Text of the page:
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INSIGHTS ON READING SCIENTIFIC ARTICLES



The following article by Alan Northcutt appeared in the November 9, 2021 edition of the Waco Tribune Herald.  

The rejection of evolution science by some is longstanding in the United States, commonly fueled by religious beliefs.  However, in recent years the anti-science movement has taken a dangerous turn, in its rejection of climate and COVID -pandemic science.  Although the causes of anti-science attitudes are many, limited understanding of scientific writing is a common factor.  The following are insights for approaching scientific writing that will help combat the anti-science movement.

The peer-reviewed literature is the foundation of scientific knowledge.  The peer-reviewed literature is the gold standard for scientific knowledge, embodied in hundreds of journals that represent essentially every field of study, from the Annals of Internal Medicine to Zoology.  These journals are respected and trusted because of the peer-review process. Research papers submitted to the journals are first intensely critiqued by 3 or more experts in the relevant specialty.  The paper is then either rejected, accepted subject to proper revision, or fully accepted. From personal experience with a dozen peer-reviewed publications, I can verify that the review and revision process is meticulous and brutal.  Fortunately, these journals may be accessed by anyone through search engines such as Google Scholar and PubMed. All scientific articles begin with a summary, termed the “abstract,” which is available at no cost.  Some even include a “plain language” version of the abstract, useful when the primary abstract contains difficult technical language.  Reading the complete text of the article will require subscription or payment, unless the article is “open access.”  The peer-reviewed literature thus adds new knowledge and advances scientific fields, while providing reliable information for the general public.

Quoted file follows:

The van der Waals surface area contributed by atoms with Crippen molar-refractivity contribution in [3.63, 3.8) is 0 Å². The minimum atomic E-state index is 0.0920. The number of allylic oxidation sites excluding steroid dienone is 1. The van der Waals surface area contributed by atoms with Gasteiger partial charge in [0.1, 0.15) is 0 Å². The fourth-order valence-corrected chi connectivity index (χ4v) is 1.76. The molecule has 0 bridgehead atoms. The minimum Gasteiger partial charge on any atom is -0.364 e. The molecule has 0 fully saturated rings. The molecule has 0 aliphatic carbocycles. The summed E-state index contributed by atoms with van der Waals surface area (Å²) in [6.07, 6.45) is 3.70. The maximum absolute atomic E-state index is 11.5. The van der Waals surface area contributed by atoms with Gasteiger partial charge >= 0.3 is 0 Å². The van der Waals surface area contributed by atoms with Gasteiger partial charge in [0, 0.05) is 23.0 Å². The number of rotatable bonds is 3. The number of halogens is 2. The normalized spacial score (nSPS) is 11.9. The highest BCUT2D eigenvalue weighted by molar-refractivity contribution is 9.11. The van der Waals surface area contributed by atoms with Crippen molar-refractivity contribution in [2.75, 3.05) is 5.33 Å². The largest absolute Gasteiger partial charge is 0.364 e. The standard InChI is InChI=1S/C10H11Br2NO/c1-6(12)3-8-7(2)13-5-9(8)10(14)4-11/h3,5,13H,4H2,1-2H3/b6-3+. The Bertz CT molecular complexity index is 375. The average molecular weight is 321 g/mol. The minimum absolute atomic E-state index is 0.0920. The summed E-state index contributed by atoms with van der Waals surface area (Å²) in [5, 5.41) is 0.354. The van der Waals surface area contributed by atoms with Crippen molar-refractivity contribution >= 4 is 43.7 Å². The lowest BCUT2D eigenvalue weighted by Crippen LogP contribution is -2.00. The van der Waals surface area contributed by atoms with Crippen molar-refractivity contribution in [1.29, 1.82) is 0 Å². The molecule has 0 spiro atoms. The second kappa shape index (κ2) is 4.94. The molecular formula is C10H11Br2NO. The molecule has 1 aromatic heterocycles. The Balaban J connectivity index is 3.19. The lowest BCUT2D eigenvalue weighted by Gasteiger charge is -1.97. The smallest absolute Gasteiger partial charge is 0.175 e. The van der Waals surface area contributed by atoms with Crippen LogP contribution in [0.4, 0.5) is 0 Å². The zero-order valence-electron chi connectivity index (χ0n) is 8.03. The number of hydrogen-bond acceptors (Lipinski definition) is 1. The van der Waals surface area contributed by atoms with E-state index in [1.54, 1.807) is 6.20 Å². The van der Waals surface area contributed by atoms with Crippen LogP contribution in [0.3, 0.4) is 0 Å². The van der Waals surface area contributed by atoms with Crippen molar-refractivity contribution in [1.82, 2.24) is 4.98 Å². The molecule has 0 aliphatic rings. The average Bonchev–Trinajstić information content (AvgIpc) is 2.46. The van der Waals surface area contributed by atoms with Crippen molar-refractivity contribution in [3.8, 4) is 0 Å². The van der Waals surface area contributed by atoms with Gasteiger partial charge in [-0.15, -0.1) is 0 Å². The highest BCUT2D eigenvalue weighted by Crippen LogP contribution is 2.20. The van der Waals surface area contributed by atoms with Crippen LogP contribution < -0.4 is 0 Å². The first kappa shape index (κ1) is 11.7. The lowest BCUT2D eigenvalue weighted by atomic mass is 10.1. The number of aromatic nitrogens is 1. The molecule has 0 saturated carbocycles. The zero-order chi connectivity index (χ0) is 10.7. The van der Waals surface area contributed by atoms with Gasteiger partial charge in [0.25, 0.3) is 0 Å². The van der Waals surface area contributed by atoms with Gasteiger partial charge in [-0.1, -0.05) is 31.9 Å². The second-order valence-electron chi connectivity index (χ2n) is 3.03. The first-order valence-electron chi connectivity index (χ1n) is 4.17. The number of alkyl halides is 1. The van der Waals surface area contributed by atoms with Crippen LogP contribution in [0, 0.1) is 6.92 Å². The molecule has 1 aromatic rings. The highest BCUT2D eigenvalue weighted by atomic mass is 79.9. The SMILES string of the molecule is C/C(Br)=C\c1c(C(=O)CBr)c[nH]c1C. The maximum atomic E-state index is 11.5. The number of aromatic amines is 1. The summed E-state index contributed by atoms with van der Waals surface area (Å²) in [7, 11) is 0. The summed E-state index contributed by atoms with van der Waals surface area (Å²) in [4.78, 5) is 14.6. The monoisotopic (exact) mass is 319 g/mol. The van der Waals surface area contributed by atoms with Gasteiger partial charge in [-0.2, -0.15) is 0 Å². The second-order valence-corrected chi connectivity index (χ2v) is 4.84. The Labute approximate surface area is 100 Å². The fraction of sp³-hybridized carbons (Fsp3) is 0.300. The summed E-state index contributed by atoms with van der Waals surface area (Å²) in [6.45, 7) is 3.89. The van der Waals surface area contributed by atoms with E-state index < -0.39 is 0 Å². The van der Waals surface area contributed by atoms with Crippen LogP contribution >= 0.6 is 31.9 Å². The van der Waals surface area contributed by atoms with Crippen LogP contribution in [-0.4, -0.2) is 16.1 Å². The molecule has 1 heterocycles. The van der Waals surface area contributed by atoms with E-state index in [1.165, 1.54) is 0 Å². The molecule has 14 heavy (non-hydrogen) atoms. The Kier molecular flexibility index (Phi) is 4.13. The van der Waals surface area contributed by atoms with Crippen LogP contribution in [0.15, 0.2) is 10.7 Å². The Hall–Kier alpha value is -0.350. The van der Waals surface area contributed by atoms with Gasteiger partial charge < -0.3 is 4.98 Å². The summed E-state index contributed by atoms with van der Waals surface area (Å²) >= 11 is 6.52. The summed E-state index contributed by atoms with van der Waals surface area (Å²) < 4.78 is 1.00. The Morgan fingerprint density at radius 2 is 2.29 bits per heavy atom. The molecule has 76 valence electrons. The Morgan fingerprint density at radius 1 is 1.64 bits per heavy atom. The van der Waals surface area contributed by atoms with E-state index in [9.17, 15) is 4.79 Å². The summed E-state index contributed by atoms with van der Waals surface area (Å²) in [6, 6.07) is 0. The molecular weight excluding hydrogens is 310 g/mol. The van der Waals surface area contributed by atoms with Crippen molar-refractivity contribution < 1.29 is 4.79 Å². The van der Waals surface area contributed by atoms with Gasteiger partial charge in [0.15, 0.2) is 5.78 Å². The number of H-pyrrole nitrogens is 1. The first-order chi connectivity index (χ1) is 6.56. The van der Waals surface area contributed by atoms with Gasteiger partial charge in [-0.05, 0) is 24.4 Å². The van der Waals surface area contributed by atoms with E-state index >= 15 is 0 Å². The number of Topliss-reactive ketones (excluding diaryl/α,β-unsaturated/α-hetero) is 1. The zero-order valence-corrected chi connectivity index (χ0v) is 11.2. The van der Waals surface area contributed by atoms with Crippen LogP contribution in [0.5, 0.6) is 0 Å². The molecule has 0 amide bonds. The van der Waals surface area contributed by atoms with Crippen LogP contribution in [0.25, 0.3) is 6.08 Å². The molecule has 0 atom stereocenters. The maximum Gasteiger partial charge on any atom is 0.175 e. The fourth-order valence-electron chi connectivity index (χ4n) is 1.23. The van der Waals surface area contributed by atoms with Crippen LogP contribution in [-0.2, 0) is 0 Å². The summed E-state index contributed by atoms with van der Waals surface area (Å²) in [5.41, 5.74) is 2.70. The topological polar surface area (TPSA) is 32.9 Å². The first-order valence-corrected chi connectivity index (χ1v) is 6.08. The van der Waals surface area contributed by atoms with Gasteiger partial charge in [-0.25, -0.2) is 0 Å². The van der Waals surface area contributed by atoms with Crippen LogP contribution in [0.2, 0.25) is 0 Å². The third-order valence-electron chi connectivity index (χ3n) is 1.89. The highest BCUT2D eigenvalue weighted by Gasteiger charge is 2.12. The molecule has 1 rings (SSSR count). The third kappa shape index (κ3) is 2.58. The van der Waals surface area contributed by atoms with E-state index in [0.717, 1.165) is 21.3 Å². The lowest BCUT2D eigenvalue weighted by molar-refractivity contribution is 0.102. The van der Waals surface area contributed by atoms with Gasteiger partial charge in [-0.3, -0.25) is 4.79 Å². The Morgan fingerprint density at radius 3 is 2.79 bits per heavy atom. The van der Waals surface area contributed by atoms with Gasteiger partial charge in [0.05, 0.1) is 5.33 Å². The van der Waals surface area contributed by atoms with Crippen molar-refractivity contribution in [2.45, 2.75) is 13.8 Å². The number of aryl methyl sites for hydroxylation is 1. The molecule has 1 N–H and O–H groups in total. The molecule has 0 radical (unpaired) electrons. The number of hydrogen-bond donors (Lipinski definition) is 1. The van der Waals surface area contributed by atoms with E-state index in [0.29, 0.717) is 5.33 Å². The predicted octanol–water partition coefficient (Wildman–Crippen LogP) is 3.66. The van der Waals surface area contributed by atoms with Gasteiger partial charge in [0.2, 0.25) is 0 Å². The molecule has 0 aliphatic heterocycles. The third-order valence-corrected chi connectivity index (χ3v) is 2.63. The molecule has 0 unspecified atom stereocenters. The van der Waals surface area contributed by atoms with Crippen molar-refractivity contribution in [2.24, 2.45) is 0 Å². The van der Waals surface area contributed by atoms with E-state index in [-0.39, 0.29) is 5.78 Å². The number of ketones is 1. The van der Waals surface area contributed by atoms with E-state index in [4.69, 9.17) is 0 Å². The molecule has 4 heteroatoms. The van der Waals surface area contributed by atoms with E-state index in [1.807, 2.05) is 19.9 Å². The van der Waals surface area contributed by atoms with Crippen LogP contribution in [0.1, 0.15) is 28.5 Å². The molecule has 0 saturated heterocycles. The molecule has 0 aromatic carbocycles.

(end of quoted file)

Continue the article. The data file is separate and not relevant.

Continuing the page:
Newspapers and magazines provide secondary reporting on peer-reviewed research.  Articles in the general press often report on one or more new scientific papers, although the underly primary sources may not be obvious.  In these cases, finding the underlying original scientific paper and reading at least its abstract is recommended. This is important, because the general press article may misunderstand the science, make honest errors, or purposefully misrepresent the science.   If the general press article is online, the link to the peer-reviewed piece is easily recognized as words with different font, color, or underline.  If the article is in print, the original paper may be found through search with author name or keywords.

Never rely solely on headlines or titles.  Since the headline or title of an article is usually not written by the author, it may not contain the author’s key points, may contain errors, and occasionally even contradicts the body of the article.  Reading or scanning the entire article will prevent misunderstanding.  This principle is valid for scientific articles and articles on all subjects, excluding peer-reviewed journals.   

Determine the true background of the author.   The short author’s biography at the beginning or end of an article should be examined with a critical eye and liberal use of Google.  For example, while an author’s affiliation with the “Consumer Energy Alliance” sounded very humanitarian, the Alliance proved to be a front group for fossil fuel corporations.  Carefully investigating an author’s history will help reveal her biases.

The article has probably been edited.  It is important to realize that publications at all levels, including local newspapers, edit articles after submission by the author.  Sometimes these are valid edits, related to grammar errors, style issues, and length problems.  But sometimes the change may alter the author’s emphasis or even her meaning.  There is no easy solution for this problem.  If an email address is included, one may initiate a dialogue with the author.  Otherwise, if an article appears wildly incongruous with the author’s usual world view, it is wise to consider that the author’s words were edited and take the piece with a grain of salt.

All writing is not created equal.  Finally, one of the most frequent errors in reading scientific papers is giving equal credence to informal unreviewed articles and to peer-reviewed research.  For example, some may give equal weight to an opinion column on hurricanes by political scientist Marc Morano on his website, and to a peer-reviewed research paper on superstorms by atmospheric scientist Dr. Kerry Emanuel in Nature Climate Change.  A proverb to help avoid this mistake:   listen to a congressman’s opinion on your upcoming brain biopsy, but select a board-certified neurosurgeon for the operating room.


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